Helping Developers Master PowerBuilder Classic and .NET

Yakov Werde

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Top Stories by Yakov Werde

One of the main goals of PowerBuilder Classic application refactoring is to divide the code into logical partitions. Although you will likely not gain significant performance increases in exchange for your efforts, you will achieve two other highly significant gains. First, your logic will gain interoperability; you will have the ability to share application business and data logic with other applications developed in other .NET languages. (I say ability because you still need to make your method interfaces Common Type System compliant.) Second, your code maintenance activities will gain a more predictable and less likely flawed result because of the code's newly attained clarity. Figure 1 shows the conceptual structure of a typical Classic application before refactoring. Note that both business logic and data access logic are embedded with GUI elements. Figure 2... (more)

RESTful Web Services: A Quick-Start How-to Guide - Part 1

Among PowerBuilder 12.5 .NET's new features comes the ability to use WCF to call RESTful web services. This article, the first in a two-part series, provides a PowerBuilder 12.5 .NET developer with the foundational knowledge and skills to rapidly get up and running building PowerBuilder RESTful Web Service clients. Along the way I'll share with you a few tips and workarounds. Introduction PowerBuilder 12.0 .NET provided the ability to call SOAP-based web services using Microsoft's .NET 3.5 WCF API. I encourage those of you not familiar with WCF and SOAP to view my PowerBuilder W... (more)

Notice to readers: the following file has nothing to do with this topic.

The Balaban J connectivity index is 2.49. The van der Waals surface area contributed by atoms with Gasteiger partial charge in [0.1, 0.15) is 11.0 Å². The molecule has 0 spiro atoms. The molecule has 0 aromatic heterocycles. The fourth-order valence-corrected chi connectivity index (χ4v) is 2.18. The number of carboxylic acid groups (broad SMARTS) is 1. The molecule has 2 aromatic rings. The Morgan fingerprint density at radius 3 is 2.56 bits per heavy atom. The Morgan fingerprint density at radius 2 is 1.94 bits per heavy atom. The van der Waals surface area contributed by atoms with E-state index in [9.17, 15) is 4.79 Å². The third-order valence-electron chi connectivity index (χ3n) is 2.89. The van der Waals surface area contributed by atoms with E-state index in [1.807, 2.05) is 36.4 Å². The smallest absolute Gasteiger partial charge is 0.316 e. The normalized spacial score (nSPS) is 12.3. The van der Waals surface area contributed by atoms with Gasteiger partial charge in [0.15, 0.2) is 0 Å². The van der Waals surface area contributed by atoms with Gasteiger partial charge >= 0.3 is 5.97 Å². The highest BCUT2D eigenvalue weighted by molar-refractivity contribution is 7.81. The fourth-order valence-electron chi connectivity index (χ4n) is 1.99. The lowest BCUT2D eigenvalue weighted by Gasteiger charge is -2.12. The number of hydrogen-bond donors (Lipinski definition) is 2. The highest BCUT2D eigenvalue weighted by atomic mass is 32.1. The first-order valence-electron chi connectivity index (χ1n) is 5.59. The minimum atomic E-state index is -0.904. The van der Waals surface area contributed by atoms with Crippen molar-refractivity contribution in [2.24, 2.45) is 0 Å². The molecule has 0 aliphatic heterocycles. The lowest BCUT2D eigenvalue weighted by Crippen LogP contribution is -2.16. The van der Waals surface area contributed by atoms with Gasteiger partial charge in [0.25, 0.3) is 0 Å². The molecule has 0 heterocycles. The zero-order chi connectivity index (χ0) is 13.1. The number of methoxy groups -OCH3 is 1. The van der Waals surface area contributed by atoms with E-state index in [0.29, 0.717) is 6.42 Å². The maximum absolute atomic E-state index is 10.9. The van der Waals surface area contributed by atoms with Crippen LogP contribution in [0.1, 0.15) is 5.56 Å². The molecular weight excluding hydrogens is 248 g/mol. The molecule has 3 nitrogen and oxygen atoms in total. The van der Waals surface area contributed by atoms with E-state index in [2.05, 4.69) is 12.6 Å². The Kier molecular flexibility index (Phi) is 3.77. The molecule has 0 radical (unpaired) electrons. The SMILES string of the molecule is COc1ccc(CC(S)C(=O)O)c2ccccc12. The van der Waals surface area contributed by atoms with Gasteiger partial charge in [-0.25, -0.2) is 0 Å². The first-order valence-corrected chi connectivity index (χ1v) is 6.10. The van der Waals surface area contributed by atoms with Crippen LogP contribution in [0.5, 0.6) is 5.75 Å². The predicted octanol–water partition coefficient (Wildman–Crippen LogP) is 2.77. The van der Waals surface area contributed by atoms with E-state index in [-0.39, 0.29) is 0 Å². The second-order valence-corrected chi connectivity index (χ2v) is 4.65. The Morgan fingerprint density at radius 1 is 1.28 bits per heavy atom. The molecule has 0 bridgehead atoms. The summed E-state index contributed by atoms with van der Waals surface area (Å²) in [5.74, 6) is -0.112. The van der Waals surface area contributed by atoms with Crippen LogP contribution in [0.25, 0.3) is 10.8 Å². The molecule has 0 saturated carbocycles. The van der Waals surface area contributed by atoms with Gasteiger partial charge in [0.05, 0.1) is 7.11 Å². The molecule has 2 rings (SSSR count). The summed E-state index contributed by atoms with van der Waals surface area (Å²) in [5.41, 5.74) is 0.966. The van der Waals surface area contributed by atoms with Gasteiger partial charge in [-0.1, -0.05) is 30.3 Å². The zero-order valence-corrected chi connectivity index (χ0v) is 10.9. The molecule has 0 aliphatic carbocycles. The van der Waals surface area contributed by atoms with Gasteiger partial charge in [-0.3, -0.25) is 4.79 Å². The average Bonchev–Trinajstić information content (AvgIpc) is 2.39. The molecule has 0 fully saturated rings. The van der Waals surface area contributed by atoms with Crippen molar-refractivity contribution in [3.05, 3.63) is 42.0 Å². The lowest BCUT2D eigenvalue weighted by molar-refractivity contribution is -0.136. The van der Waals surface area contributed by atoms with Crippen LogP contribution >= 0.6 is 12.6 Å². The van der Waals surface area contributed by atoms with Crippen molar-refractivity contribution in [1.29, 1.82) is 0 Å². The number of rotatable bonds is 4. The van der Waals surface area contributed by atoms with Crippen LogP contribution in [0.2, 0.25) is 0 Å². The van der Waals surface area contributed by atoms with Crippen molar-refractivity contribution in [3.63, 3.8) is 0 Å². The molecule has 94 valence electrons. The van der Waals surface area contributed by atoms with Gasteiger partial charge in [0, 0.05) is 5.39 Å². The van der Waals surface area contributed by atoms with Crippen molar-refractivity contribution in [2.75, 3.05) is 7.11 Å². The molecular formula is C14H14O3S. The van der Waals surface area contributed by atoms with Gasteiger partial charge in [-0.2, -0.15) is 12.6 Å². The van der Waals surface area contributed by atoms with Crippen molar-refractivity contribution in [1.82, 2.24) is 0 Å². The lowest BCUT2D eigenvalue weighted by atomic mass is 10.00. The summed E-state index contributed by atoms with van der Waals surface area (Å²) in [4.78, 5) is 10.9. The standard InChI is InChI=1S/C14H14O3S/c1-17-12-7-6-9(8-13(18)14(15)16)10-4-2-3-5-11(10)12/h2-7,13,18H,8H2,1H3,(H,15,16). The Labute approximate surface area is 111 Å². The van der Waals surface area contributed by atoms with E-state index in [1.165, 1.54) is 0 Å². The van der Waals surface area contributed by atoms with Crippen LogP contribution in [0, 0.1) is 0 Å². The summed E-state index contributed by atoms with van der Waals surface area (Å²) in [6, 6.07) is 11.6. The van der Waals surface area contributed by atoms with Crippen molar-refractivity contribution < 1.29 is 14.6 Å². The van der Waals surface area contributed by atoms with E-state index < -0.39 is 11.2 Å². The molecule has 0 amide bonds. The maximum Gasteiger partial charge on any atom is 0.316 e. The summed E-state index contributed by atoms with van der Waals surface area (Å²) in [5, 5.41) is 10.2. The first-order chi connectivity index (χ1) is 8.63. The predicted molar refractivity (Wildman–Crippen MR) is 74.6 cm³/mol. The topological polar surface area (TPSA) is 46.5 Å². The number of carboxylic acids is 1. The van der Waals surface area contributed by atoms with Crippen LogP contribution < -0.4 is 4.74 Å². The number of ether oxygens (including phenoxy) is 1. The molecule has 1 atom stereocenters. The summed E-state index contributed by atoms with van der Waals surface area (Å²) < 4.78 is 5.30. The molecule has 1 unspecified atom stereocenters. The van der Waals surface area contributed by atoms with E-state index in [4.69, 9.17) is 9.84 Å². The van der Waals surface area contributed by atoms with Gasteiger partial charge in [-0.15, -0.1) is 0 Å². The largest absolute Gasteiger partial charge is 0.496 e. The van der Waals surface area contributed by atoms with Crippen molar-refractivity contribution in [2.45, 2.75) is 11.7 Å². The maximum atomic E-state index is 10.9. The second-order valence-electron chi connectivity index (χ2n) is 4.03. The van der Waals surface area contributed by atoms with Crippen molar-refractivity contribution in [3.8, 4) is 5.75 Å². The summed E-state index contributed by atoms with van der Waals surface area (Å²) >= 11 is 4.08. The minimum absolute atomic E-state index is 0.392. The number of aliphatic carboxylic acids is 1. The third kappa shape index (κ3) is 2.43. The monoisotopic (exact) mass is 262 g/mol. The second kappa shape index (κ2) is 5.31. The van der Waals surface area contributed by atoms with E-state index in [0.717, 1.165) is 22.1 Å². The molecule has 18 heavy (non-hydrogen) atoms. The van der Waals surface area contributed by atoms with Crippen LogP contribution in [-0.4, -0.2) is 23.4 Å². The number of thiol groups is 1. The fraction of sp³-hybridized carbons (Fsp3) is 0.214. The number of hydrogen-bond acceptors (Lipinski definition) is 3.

Refactoring Classic PowerBuilder Applications Using TDD and pbUnit

The migration march to PB 12.NET will have many shops revisiting legacy applications. In my previous article, "Refactoring Is Not an ‘R' Word" (PBDJ, Vol. 16, issue 12), you read why refactoring code before migration helps ensure smooth migration and enterprise integration. You were introduced to Test Driven Development methodology and saw how you can use it to ensure successful refactoring. You were also introduced to pbUnit, an open source tool and framework that you can use for both refactoring and developing new code in PB Classic applications. In this article I'll guide you ... (more)

Building a Snap-In App Framework Using Dynamic PowerBuilder Assemblies

The articles in this two-part series examine and contrast PowerBuilder .NET 12.5.1's new dynamic assembly feature with corresponding dynamic library functionality in PowerBuilder Classic. The discourse is presented in the context of a simplified yet practical use case. The first article presents the use case, reviews pertinent PowerBuilder Classic dynamic APIs, and presents a Classic PBD implementation. The second article introduces PowerBuilder .NET 12.5.1's Dynamic Assembly feature, reveals relevant PowerBuilder .NET generated assembly internals, and presents a PowerBuilder .... (more)

PowerBuilder 12.1 .NET IDE Productivity

I recently migrated a Classic MDI application to .NET.  One of the nice features that helped me prepare my code for .NET deployment is the Unsupported Feature list that appears in a selectable view in the Output window.   That view gets populated following a build if the app has unsupported features.  The unsupported list is a very useful guide to locating and navigating to lines of code and property references that need your special attention.  Here's what it looks like: While working my way through the code I noted that some unsupported features are innocuous.  The PowerScrip... (more)